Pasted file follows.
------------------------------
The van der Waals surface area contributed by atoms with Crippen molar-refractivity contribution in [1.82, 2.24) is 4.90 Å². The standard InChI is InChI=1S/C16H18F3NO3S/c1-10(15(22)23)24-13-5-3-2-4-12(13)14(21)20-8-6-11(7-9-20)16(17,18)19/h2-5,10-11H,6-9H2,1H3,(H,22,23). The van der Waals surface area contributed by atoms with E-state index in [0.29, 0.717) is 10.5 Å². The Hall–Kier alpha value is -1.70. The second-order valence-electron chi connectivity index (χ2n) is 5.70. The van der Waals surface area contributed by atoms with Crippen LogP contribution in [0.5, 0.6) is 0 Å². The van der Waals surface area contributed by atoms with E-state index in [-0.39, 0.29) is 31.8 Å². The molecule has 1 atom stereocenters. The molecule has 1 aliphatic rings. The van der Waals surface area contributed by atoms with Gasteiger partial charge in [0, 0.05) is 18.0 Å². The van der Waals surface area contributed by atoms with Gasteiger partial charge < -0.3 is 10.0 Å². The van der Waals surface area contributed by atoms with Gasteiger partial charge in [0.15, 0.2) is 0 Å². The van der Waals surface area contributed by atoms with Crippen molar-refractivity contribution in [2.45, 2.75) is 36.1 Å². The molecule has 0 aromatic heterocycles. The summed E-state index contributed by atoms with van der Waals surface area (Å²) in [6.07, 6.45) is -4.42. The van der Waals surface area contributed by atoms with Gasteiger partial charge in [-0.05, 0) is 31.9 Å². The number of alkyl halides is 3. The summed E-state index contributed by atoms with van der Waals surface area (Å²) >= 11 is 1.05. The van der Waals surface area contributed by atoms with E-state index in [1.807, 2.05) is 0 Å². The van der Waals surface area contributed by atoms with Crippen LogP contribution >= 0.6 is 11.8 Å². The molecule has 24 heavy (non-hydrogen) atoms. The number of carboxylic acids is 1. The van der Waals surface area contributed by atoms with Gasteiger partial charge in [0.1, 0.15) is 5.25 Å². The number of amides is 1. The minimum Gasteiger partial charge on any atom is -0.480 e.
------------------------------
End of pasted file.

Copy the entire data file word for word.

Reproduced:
The van der Waals surface area contributed by atoms with Crippen molar-refractivity contribution in [1.82, 2.24) is 4.90 Å². The standard InChI is InChI=1S/C16H18F3NO3S/c1-10(15(22)23)24-13-5-3-2-4-12(13)14(21)20-8-6-11(7-9-20)16(17,18)19/h2-5,10-11H,6-9H2,1H3,(H,22,23). The van der Waals surface area contributed by atoms with E-state index in [0.29, 0.717) is 10.5 Å². The Hall–Kier alpha value is -1.70. The second-order valence-electron chi connectivity index (χ2n) is 5.70. The van der Waals surface area contributed by atoms with Crippen LogP contribution in [0.5, 0.6) is 0 Å². The van der Waals surface area contributed by atoms with E-state index in [-0.39, 0.29) is 31.8 Å². The molecule has 1 atom stereocenters. The molecule has 1 aliphatic rings. The van der Waals surface area contributed by atoms with Gasteiger partial charge in [0, 0.05) is 18.0 Å². The van der Waals surface area contributed by atoms with Gasteiger partial charge < -0.3 is 10.0 Å². The van der Waals surface area contributed by atoms with Gasteiger partial charge in [0.15, 0.2) is 0 Å². The van der Waals surface area contributed by atoms with Crippen molar-refractivity contribution in [2.45, 2.75) is 36.1 Å². The molecule has 0 aromatic heterocycles. The summed E-state index contributed by atoms with van der Waals surface area (Å²) in [6.07, 6.45) is -4.42. The van der Waals surface area contributed by atoms with Gasteiger partial charge in [-0.05, 0) is 31.9 Å². The number of alkyl halides is 3. The summed E-state index contributed by atoms with van der Waals surface area (Å²) >= 11 is 1.05. The van der Waals surface area contributed by atoms with E-state index in [1.807, 2.05) is 0 Å². The van der Waals surface area contributed by atoms with Crippen LogP contribution >= 0.6 is 11.8 Å². The molecule has 24 heavy (non-hydrogen) atoms. The number of carboxylic acids is 1. The van der Waals surface area contributed by atoms with Gasteiger partial charge in [0.1, 0.15) is 5.25 Å². The number of amides is 1. The minimum Gasteiger partial charge on any atom is -0.480 e.